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The Crohn's Disease and Stress E-Zine, Issue #002
February 17, 2005
News, articles, resources and more for the person with Crohn’s Disease.The Crohn’s Disease and Stress newsletter brings you information you can use to help you, or someone you know, cope with Crohn’s Disease.
I want you to know that I appreciate your interest in receiving this information, and I promise you that I will endeavor to make it worth your time, both now and in the future.
If you enjoy this month’s edition and find it valuable, then I would appreciate it if you would forward it to other people you know who have Crohn’s Disease or are the family or friends of someone with the disease. If they would like to subscribe, have them send an email to
In This Issue.....
1. Famous people with Crohn’s Disease and one lesson we can learn from them.
What does president Dwight D. Eisenhower, former Mr. USA (body building) Peter Neilsen, and former Miss America Mary Ann Mobley have in common?
Well, this is a newsletter about Crohn’s Disease and Stress. You guessed it, all of the above suffered from Crohn’s Disease. Famous people have to deal with the disease just as we do.
President Eisenhower had an emergency resection in 1956. He was elected to a second term that same year. Here’s a question to ponder… Knowing what you do about Crohn’s Disease, would you want the pressure of being President of the USA?
Peter Neilsen was diagnosed with Crohn’s Disease at the age of 15. After losing 59 pounds and having two feet of his intestines removed, he went on years later to win Mr. USA (body building).
Mary Ann Mobley is the co-chairwoman of the Celebrity Club of the Crohn’s and Colitis Foundation of America. This lady has been so active in so many ways, I’m just going to give you a link. I suggest you go to it to get a sense of possibilities for all of us with Crohn’s Disease. To go to it,
So what’s the key to dealing with those days? First, it’s realizing that it’s not being depressed that matters so much as to how quickly you’ll come out of the depression.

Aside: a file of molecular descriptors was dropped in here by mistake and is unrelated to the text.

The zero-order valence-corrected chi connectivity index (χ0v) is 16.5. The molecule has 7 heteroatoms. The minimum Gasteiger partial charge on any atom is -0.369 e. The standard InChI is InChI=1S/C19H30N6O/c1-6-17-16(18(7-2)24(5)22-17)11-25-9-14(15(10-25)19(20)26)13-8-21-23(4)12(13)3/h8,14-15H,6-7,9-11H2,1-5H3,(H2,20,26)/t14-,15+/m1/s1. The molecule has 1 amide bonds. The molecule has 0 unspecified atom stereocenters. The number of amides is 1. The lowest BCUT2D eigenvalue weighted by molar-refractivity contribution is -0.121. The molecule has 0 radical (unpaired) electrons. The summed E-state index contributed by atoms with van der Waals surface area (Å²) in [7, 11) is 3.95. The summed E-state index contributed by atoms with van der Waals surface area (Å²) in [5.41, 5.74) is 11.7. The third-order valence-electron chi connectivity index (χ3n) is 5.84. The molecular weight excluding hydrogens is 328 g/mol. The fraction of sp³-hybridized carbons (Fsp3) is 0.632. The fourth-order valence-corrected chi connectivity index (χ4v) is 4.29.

Do what you have to , to recover. Post to a Crohn’s forum and vent or ask for advice (here’s a link to my web page with different forums:
Is there something you’ve done in the past that brought you out of depression? Try it again. If necessary, find something new to recharge your batteries.
And for goodness sake, when you’re down, do not read the newspaper or watch the news on TV. There’s so many negative things to see and read. Why put yourself through that?
Finally, ask yourself this question: If a good friend of yours was feeling down, what would you do to help them recover? Be your own best friend. Be kind to yourself.
Remember… You still have a lot of life left to live. If others can do it, you can too.
A story about Winston Churchill:
After World War II, Winston Churchill was to give a commencement speech at a university. It came his time to talk and everyone wondered what this great man would say. He got up, approached the podium, looked out over the crowd and began. “Never, never, never, never give up,” he said. And turned around and walked back to his chair. That was his entire speech. That’s what got him through those tough times during the war.
I say to you, “Never, never, never, never give up.” You can do it; find a way.
2. Interview - Randal (Randy) Meyers - Randynoguts of HealingWell.com forum fame.
Speaking of never giving up. I interviewed Randal (Randy) Meyers - Randynoguts of HealingWell.com forum fame. You can see his website by clicking here. I decided to interview him because he is so helpful on the forum and because he’s been through so much. Very few people have had to deal with this disease the way Randy has.
I asked him a few questions and he was kind enough to respond.
1) To start, tell us your Crohn's story.
My story began in 1984. I began having pains and bleeding when I used the restroom. This went on a while until I had a fistula develop on my rear. After getting that checked out I was sent for tests to determine what was up. I was found to have crohn's disease. I went through many episodes of pain and nausea, along with hospitalizations etc... for many years. I had to have my first surgery in 1985 and continued one about every 2 years or so since. My particular case was deemed "severe" as I continually had recurrent strictures and loop to loop fistula formation. I ended up so far with 14 operations and the loss of all but about 1.5 to 2 feet of small bowel and about 1/2 of my colon. I have been forced to retire from 2 jobs because of the CD and I have been on TPN for more than 5 years. I have tried most drugs, and treatment for CD and have come up with little success.